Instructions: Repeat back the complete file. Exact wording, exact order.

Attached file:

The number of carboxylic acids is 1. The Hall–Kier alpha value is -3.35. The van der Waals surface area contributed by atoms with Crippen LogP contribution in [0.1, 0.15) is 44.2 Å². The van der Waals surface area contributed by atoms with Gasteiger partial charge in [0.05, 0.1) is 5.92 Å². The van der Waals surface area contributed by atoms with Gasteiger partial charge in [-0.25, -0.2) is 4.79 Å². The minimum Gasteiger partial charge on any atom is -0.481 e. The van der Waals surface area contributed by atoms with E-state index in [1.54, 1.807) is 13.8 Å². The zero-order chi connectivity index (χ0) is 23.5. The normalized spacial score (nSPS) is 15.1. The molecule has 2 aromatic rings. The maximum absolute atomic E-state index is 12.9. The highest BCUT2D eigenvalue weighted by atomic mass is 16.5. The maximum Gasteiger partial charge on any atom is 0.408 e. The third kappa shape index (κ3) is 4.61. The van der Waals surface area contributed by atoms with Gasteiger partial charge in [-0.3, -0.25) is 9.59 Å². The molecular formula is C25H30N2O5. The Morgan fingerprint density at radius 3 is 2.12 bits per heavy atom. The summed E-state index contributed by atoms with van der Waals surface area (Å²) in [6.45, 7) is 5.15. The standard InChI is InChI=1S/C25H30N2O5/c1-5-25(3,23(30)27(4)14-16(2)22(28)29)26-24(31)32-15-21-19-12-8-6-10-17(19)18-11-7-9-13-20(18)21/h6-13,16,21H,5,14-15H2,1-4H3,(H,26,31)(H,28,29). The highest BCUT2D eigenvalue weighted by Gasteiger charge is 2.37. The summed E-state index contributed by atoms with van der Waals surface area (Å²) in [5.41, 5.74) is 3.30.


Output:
The number of carboxylic acids is 1. The Hall–Kier alpha value is -3.35. The van der Waals surface area contributed by atoms with Crippen LogP contribution in [0.1, 0.15) is 44.2 Å². The van der Waals surface area contributed by atoms with Gasteiger partial charge in [0.05, 0.1) is 5.92 Å². The van der Waals surface area contributed by atoms with Gasteiger partial charge in [-0.25, -0.2) is 4.79 Å². The minimum Gasteiger partial charge on any atom is -0.481 e. The van der Waals surface area contributed by atoms with E-state index in [1.54, 1.807) is 13.8 Å². The zero-order chi connectivity index (χ0) is 23.5. The normalized spacial score (nSPS) is 15.1. The molecule has 2 aromatic rings. The maximum absolute atomic E-state index is 12.9. The highest BCUT2D eigenvalue weighted by atomic mass is 16.5. The maximum Gasteiger partial charge on any atom is 0.408 e. The third kappa shape index (κ3) is 4.61. The van der Waals surface area contributed by atoms with Gasteiger partial charge in [-0.3, -0.25) is 9.59 Å². The molecular formula is C25H30N2O5. The Morgan fingerprint density at radius 3 is 2.12 bits per heavy atom. The summed E-state index contributed by atoms with van der Waals surface area (Å²) in [6.45, 7) is 5.15. The standard InChI is InChI=1S/C25H30N2O5/c1-5-25(3,23(30)27(4)14-16(2)22(28)29)26-24(31)32-15-21-19-12-8-6-10-17(19)18-11-7-9-13-20(18)21/h6-13,16,21H,5,14-15H2,1-4H3,(H,26,31)(H,28,29). The highest BCUT2D eigenvalue weighted by Gasteiger charge is 2.37. The summed E-state index contributed by atoms with van der Waals surface area (Å²) in [5.41, 5.74) is 3.30.